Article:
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Statement on Caribbean Security

Jun 21, 2012 | Blog

June 21, 2012

The Honorable Michael McCaul 
Subcommittee on Oversight, Investigations, 
and Management 
House Committee on Homeland Security 
H2-176 Ford House Office Building 
Washington, DC 20515

The Honorable William R. Keating 
Ranking Member 
Subcommittee on Oversight, Investigations, 
and Management 
House Committee on Homeland Security 
H2-176 Ford House Office Building 
Washington, DC 20515

Chairman McCaul and Ranking Member Keating,

Thank you for holding this hearing to bring greater attention to the poor security situation in our nation’s Caribbean borders.  I appreciate the opportunity to address the Subcommittee on this important issue.  I ask that this statement be included in the record.

Drug trafficking and associated violence affects many of our communities, and there might not be a better example of this situation than in Puerto Rico.  In Puerto Rico, the combination of increased transit and consumption of illicit narcotics and the negative effects of the ongoing economic recession is exposing millions of American citizens to levels of violence that are unheard of anywhere else in the United States.   According to press reports, 1,136 people were murdered in Puerto Rico in 2011.  That is more than 30 deaths per 100,000 inhabitants, more than five times the national U.S. average.  I would note that, according to Puerto Rican officials more than 70 percent of those murders are directly related to drug trafficking.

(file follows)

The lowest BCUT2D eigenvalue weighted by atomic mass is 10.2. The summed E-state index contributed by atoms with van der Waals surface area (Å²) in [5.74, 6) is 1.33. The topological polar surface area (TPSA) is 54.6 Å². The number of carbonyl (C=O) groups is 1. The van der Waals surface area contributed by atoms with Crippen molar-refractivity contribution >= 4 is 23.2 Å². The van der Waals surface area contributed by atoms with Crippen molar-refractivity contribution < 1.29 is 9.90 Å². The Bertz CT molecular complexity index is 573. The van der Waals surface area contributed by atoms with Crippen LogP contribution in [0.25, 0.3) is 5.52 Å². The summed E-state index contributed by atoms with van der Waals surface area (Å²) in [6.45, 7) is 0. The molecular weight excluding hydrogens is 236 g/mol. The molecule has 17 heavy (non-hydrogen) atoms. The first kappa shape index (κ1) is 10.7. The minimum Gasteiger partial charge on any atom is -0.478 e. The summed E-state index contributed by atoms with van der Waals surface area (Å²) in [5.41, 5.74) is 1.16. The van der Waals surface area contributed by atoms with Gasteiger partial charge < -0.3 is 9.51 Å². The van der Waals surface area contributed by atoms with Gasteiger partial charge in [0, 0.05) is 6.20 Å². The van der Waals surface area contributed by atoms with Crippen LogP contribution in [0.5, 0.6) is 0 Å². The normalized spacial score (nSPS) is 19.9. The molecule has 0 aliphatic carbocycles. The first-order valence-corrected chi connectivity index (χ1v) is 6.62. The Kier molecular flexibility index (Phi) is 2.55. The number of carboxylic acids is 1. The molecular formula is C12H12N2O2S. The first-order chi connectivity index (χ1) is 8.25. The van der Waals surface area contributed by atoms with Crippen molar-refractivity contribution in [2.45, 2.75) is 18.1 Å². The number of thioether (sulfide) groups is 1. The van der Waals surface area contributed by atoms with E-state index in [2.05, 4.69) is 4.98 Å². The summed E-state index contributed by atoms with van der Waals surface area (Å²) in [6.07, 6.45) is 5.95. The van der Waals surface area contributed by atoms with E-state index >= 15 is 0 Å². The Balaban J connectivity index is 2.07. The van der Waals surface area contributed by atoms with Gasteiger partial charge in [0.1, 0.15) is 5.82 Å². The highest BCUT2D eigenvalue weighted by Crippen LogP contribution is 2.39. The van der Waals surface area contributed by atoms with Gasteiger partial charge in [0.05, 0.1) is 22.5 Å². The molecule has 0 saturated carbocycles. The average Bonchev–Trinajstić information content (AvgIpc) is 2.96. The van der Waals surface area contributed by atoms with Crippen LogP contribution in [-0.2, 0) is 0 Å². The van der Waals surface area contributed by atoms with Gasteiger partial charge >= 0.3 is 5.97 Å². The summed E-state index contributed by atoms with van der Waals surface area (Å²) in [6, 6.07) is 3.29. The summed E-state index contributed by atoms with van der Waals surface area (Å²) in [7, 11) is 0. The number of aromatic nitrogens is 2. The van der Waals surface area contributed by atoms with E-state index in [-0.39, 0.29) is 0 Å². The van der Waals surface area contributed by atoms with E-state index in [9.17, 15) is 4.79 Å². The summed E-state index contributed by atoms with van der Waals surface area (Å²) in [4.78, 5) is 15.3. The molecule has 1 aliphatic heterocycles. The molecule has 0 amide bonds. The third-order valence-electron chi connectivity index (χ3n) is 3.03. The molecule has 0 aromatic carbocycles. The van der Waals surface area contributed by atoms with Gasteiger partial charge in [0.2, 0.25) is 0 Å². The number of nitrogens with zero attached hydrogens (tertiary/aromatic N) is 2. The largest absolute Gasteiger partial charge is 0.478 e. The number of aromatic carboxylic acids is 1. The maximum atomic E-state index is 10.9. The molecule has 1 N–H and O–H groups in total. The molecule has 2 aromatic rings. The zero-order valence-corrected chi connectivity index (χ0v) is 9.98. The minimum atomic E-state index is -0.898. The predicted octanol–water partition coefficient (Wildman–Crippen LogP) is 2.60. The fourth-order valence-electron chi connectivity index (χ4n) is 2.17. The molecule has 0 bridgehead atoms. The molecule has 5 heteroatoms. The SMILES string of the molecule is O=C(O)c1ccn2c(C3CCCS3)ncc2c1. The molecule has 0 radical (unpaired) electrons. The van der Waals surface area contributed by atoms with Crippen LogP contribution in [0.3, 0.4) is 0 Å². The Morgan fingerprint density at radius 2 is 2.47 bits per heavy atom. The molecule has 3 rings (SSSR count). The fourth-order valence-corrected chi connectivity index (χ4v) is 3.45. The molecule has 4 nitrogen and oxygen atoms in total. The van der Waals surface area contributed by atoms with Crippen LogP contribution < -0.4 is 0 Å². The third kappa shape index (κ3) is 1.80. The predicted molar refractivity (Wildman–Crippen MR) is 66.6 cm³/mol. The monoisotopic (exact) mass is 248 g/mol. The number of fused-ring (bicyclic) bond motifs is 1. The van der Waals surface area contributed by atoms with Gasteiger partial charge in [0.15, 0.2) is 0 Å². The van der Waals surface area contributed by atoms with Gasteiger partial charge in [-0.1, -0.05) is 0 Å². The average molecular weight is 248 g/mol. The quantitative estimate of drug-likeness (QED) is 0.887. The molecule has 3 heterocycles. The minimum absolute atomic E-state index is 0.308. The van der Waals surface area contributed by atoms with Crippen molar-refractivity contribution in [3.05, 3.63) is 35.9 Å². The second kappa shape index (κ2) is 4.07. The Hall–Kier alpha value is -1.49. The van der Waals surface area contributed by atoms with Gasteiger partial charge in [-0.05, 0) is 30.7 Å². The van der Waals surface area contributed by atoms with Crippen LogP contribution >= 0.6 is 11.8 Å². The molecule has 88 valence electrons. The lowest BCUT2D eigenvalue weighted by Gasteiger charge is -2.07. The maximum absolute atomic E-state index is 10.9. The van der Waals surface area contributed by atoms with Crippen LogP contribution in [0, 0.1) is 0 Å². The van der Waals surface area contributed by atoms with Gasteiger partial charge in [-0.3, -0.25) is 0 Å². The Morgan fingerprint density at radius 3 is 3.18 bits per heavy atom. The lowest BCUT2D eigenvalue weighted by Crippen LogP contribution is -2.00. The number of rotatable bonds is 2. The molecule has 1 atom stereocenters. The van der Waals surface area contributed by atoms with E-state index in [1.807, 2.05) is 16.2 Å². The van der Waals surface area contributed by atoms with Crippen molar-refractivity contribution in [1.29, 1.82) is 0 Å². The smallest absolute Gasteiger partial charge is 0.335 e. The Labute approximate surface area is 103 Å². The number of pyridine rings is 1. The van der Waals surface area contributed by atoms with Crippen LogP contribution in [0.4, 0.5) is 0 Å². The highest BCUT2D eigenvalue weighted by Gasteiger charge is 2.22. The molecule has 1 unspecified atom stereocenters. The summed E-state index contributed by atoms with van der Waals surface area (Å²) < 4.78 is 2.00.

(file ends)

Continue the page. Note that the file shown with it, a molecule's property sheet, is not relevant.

As I pointed out at a Senate Western Hemisphere Subcommittee hearing earlier this year, if these levels of violence were taking place in any city in the continental U.S., Congress and the Administration would have been pressed into taking meaningful measures to end it.  Peace and security in Puerto Rico is not a foreign issue, but a domestic responsibility of this United States.

Our efforts to reduce illicit narcotics trafficking and its associated transnational criminal organizations have been aptly likened to squeezing a balloon – press too hard on one side and the balloon expands on another direction – with the implication that counternarcotics efforts simply pushes traffickers into ill equipped areas like Puerto Rico.  The solution is to get better at fully coordinating and resourcing our efforts to reduce and eliminate transnational criminal organizations.  And when it comes to a U.S. territory and American citizens, this coordination and resourcing needs to be a priority.

As American and Colombian counternarcotics cooperation started to show progress in Colombia, drug traffickers began to move their operations to Mexico and Central America.  The previous Administration and Congress responded to these challenges by developing unprecedentedly close coordinating mechanisms with Mexican and Central American authorities and designating about $1.9 billion over the last decade on security assistance.  The current Administration’s Central America Regional Security Initiative (CARSI) and Caribbean Basin Security Initiative (CBSI) added an additional $700 million and seek to build upon those efforts and include some of the lessons learned from previous experiences.

Yet, none of these initiatives appear to have taken into account the need to be equally creative in ensuring that the inter-agency process includes local and state governments from U.S. territories in the Caribbean.